We have written on this subject before reporting a Superior Court decision earlier this year that put a new focus on benefit to the children as a condition to successfully secure an order allowing a parent to relocate. The rule of precedent requires trial court judges to pay attention to and follow Superior Court rulings and three recent decisions in Berks County appear to demonstrate that the trial courts are taking heed.
On August 14 Judge Scott Lash issued a ruling in Miller v. Lee. In that case a mother’s new husband had been offered employment in Alabama. He had accepted the job and purchased a home there by the time of trial. The parties had been working under a 2009 agreement which gave Mother primary physical. While the Court appears to have been somewhat critical of Father’s passivity concerning mechanical duties like physician appointments, it also found that Father had a solid bond with the child; that Father could not afford to travel to Alabama and that a proposed schedule that gave the child summers with Father was not an adequate substitute even though the actual time allotment was roughly equivalent. Although the increase in the pay for the stepfather was substantial, the Court did not see it as worthy of disrupting Father’s regular involvement in all aspects of the child’s life. It was also noted that this was not a relocation that would produce a termination if not accepted.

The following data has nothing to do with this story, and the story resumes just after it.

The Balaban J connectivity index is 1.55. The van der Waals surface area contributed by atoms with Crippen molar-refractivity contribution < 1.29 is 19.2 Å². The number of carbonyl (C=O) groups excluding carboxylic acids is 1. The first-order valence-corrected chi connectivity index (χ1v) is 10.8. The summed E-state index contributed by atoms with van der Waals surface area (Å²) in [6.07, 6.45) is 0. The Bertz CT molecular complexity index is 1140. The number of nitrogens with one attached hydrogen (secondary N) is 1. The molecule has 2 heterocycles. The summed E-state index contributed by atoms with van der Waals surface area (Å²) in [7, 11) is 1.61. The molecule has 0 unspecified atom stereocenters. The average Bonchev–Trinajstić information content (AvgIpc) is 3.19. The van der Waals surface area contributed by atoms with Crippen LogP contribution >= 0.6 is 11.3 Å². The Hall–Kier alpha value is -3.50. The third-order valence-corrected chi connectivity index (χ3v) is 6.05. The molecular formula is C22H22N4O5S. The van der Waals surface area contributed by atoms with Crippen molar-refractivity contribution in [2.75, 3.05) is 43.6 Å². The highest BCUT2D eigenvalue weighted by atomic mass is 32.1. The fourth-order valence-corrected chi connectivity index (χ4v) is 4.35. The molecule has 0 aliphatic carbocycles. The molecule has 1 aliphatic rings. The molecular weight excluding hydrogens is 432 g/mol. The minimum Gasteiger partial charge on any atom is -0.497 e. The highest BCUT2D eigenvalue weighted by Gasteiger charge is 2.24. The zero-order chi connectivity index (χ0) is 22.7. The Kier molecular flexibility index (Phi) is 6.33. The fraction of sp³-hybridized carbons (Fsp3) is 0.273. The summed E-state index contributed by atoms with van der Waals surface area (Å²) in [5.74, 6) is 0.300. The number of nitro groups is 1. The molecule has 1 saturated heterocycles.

Two weeks late Judge Lash ruled in Thompson v. Stoudt. Here the parties had an informal week on/off arrangement for their two children. Mother asked to move from Berks to Carbon county to live with another man. Again, the court found Father’s conduct to be less than exemplary finding that Father was prone to snap at the children. But the Court still found the relationship positive and the parties hereto fore, cooperative. It being clear that the relocation would disrupt the 50/50 schedule and noting no enhanced benefit to the children in particular the Court denied the relocation.
On September 28, Judge James Bucci issued his ruling in Moore v. Moore. In this case the parents had adopted a child from West Africa and brought him home to Berks County. Shortly thereafter the couple separated but they shared the now six year old child on an equal basis. Mother formed a relationship with a man who resided in Delaware County and filed a request for relocation. Shortly thereafter she enrolled the child in activities in Delaware County and otherwise presumed that her request would be granted despite Father’s filed opposition. The Court took umbrage at what it perceived to be a desire on mother’s part to relocate the child before the Court could act on her request. With Mother having sold her home in anticipation of the relocation, the Court ordered that the child reside primarily with Father until the relocation trial could be held. Following the trial the court made the temporary placement permanent holding that Mother’s approach to the entire matter was disruptive to a young child who already had endured a move from one continent to another and a fairly immediate divorce by his adoptive parents. While Mother posed that the school system in Delaware County was superior to that in Berks, the Court found that any advantages the school system might offer were undercut by the potential loss of continuous contact with the Father.
Each of these opinions is extensive: 20-30 pages. Both litigants and their counsel are encouraged to study how courts are addressing these intensely emotional cases. The first two cases are PICS Case Nos. 12-2128 and 12-2145. As we have reported earlier, the moral to the story appears to be that relocation is not going to be easily granted unless there is a well defined plan and a palpable direct benefit to the child.